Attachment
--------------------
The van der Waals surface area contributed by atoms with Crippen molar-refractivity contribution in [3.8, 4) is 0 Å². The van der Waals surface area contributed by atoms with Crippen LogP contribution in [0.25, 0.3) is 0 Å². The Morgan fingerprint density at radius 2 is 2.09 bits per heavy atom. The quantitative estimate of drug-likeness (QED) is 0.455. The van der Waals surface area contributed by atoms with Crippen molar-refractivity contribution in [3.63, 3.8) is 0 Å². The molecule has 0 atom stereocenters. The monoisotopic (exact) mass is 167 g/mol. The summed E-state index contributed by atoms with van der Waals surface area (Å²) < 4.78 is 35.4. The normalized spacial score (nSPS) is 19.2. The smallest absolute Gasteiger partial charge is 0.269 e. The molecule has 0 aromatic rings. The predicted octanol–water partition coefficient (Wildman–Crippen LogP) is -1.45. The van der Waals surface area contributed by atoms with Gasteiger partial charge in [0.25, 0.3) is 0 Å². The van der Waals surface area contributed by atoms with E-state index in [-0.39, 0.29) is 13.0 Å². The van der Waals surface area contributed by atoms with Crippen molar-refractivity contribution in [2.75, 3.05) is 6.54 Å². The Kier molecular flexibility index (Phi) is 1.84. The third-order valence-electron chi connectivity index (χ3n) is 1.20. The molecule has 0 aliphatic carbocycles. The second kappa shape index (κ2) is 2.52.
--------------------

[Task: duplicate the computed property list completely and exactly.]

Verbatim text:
The van der Waals surface area contributed by atoms with Crippen molar-refractivity contribution in [3.8, 4) is 0 Å². The van der Waals surface area contributed by atoms with Crippen LogP contribution in [0.25, 0.3) is 0 Å². The Morgan fingerprint density at radius 2 is 2.09 bits per heavy atom. The quantitative estimate of drug-likeness (QED) is 0.455. The van der Waals surface area contributed by atoms with Crippen molar-refractivity contribution in [3.63, 3.8) is 0 Å². The molecule has 0 atom stereocenters. The monoisotopic (exact) mass is 167 g/mol. The summed E-state index contributed by atoms with van der Waals surface area (Å²) < 4.78 is 35.4. The normalized spacial score (nSPS) is 19.2. The smallest absolute Gasteiger partial charge is 0.269 e. The molecule has 0 aromatic rings. The predicted octanol–water partition coefficient (Wildman–Crippen LogP) is -1.45. The van der Waals surface area contributed by atoms with Gasteiger partial charge in [0.25, 0.3) is 0 Å². The van der Waals surface area contributed by atoms with E-state index in [-0.39, 0.29) is 13.0 Å². The van der Waals surface area contributed by atoms with Crippen molar-refractivity contribution in [2.75, 3.05) is 6.54 Å². The Kier molecular flexibility index (Phi) is 1.84. The third-order valence-electron chi connectivity index (χ3n) is 1.20. The molecule has 0 aliphatic carbocycles. The second kappa shape index (κ2) is 2.52.